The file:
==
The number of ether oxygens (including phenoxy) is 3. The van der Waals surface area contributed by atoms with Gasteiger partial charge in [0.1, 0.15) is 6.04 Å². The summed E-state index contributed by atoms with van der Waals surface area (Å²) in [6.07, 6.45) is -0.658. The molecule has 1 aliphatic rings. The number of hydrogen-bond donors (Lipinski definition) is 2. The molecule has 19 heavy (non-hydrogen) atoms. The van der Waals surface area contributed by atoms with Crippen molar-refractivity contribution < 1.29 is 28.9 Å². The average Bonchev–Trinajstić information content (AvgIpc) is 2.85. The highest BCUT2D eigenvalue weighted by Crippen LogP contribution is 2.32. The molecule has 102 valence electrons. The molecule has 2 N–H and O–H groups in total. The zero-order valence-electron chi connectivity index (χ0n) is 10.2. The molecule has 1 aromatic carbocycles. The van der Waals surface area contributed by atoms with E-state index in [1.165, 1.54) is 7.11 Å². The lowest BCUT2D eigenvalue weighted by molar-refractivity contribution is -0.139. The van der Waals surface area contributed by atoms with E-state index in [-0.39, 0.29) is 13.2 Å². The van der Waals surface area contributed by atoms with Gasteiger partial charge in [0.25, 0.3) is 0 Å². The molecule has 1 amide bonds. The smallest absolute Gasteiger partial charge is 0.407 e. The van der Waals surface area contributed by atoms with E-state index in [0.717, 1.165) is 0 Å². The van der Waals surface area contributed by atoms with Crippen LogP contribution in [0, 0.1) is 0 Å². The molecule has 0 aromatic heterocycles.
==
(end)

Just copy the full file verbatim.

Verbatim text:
The number of ether oxygens (including phenoxy) is 3. The van der Waals surface area contributed by atoms with Gasteiger partial charge in [0.1, 0.15) is 6.04 Å². The summed E-state index contributed by atoms with van der Waals surface area (Å²) in [6.07, 6.45) is -0.658. The molecule has 1 aliphatic rings. The number of hydrogen-bond donors (Lipinski definition) is 2. The molecule has 19 heavy (non-hydrogen) atoms. The van der Waals surface area contributed by atoms with Crippen molar-refractivity contribution < 1.29 is 28.9 Å². The average Bonchev–Trinajstić information content (AvgIpc) is 2.85. The highest BCUT2D eigenvalue weighted by Crippen LogP contribution is 2.32. The molecule has 102 valence electrons. The molecule has 2 N–H and O–H groups in total. The zero-order valence-electron chi connectivity index (χ0n) is 10.2. The molecule has 1 aromatic carbocycles. The van der Waals surface area contributed by atoms with E-state index in [1.165, 1.54) is 7.11 Å². The lowest BCUT2D eigenvalue weighted by molar-refractivity contribution is -0.139. The van der Waals surface area contributed by atoms with E-state index in [-0.39, 0.29) is 13.2 Å². The van der Waals surface area contributed by atoms with Gasteiger partial charge in [0.25, 0.3) is 0 Å². The molecule has 1 amide bonds. The smallest absolute Gasteiger partial charge is 0.407 e. The van der Waals surface area contributed by atoms with E-state index in [0.717, 1.165) is 0 Å². The van der Waals surface area contributed by atoms with Crippen LogP contribution in [0, 0.1) is 0 Å². The molecule has 0 aromatic heterocycles.